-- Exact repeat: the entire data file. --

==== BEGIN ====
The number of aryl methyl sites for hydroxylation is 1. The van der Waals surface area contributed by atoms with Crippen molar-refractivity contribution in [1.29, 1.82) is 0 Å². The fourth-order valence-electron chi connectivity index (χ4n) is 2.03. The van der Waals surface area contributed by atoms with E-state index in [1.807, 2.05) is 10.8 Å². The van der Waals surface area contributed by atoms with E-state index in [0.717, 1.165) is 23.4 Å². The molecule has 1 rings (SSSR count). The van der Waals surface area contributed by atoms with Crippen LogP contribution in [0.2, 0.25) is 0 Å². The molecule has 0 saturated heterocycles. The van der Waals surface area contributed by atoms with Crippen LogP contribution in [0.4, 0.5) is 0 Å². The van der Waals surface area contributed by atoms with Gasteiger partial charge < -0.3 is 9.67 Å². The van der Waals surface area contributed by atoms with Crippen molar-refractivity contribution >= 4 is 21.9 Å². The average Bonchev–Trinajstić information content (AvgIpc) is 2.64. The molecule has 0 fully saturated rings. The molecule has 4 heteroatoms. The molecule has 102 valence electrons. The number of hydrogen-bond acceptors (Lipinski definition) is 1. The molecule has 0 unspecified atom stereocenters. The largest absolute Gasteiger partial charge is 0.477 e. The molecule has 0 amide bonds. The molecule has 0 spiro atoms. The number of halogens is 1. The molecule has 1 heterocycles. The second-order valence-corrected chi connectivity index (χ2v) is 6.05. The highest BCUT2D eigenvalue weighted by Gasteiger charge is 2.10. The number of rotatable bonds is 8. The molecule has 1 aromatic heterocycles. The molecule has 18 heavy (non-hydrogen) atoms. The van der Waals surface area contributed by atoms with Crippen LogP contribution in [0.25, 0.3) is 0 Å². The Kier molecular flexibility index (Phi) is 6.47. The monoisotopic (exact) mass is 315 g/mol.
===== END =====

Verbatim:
The number of aryl methyl sites for hydroxylation is 1. The van der Waals surface area contributed by atoms with Crippen molar-refractivity contribution in [1.29, 1.82) is 0 Å². The fourth-order valence-electron chi connectivity index (χ4n) is 2.03. The van der Waals surface area contributed by atoms with E-state index in [1.807, 2.05) is 10.8 Å². The van der Waals surface area contributed by atoms with E-state index in [0.717, 1.165) is 23.4 Å². The molecule has 1 rings (SSSR count). The van der Waals surface area contributed by atoms with Crippen LogP contribution in [0.2, 0.25) is 0 Å². The molecule has 0 saturated heterocycles. The van der Waals surface area contributed by atoms with Crippen LogP contribution in [0.4, 0.5) is 0 Å². The van der Waals surface area contributed by atoms with Gasteiger partial charge < -0.3 is 9.67 Å². The van der Waals surface area contributed by atoms with Crippen molar-refractivity contribution >= 4 is 21.9 Å². The average Bonchev–Trinajstić information content (AvgIpc) is 2.64. The molecule has 0 fully saturated rings. The molecule has 4 heteroatoms. The molecule has 102 valence electrons. The number of hydrogen-bond acceptors (Lipinski definition) is 1. The molecule has 0 unspecified atom stereocenters. The largest absolute Gasteiger partial charge is 0.477 e. The molecule has 0 amide bonds. The molecule has 0 spiro atoms. The number of halogens is 1. The molecule has 1 heterocycles. The second-order valence-corrected chi connectivity index (χ2v) is 6.05. The highest BCUT2D eigenvalue weighted by Gasteiger charge is 2.10. The number of rotatable bonds is 8. The molecule has 1 aromatic heterocycles. The molecule has 18 heavy (non-hydrogen) atoms. The van der Waals surface area contributed by atoms with Crippen LogP contribution in [0.25, 0.3) is 0 Å². The Kier molecular flexibility index (Phi) is 6.47. The monoisotopic (exact) mass is 315 g/mol.